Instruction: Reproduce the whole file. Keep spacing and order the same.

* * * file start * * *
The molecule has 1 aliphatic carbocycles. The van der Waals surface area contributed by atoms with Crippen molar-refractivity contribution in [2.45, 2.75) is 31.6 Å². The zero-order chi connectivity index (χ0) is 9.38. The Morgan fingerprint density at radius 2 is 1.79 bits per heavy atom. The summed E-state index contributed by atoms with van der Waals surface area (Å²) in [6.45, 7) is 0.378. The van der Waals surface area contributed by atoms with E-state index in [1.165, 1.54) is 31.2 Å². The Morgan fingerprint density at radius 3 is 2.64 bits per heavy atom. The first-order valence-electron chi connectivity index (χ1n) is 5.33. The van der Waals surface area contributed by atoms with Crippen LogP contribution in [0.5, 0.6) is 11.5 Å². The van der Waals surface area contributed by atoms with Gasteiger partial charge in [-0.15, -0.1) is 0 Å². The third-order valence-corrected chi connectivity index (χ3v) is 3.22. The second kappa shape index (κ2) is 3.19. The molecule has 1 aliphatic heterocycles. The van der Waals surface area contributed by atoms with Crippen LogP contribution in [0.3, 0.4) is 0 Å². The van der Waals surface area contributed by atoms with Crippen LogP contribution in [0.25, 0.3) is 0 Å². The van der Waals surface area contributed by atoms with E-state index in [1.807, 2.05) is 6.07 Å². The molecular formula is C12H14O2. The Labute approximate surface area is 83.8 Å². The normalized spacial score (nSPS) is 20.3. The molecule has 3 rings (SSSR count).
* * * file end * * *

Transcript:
The molecule has 1 aliphatic carbocycles. The van der Waals surface area contributed by atoms with Crippen molar-refractivity contribution in [2.45, 2.75) is 31.6 Å². The zero-order chi connectivity index (χ0) is 9.38. The Morgan fingerprint density at radius 2 is 1.79 bits per heavy atom. The summed E-state index contributed by atoms with van der Waals surface area (Å²) in [6.45, 7) is 0.378. The van der Waals surface area contributed by atoms with E-state index in [1.165, 1.54) is 31.2 Å². The Morgan fingerprint density at radius 3 is 2.64 bits per heavy atom. The first-order valence-electron chi connectivity index (χ1n) is 5.33. The van der Waals surface area contributed by atoms with Crippen LogP contribution in [0.5, 0.6) is 11.5 Å². The van der Waals surface area contributed by atoms with Gasteiger partial charge in [-0.15, -0.1) is 0 Å². The third-order valence-corrected chi connectivity index (χ3v) is 3.22. The second kappa shape index (κ2) is 3.19. The molecule has 1 aliphatic heterocycles. The van der Waals surface area contributed by atoms with Crippen LogP contribution in [0.3, 0.4) is 0 Å². The van der Waals surface area contributed by atoms with Crippen LogP contribution in [0.25, 0.3) is 0 Å². The van der Waals surface area contributed by atoms with E-state index in [1.807, 2.05) is 6.07 Å². The molecular formula is C12H14O2. The Labute approximate surface area is 83.8 Å². The normalized spacial score (nSPS) is 20.3. The molecule has 3 rings (SSSR count).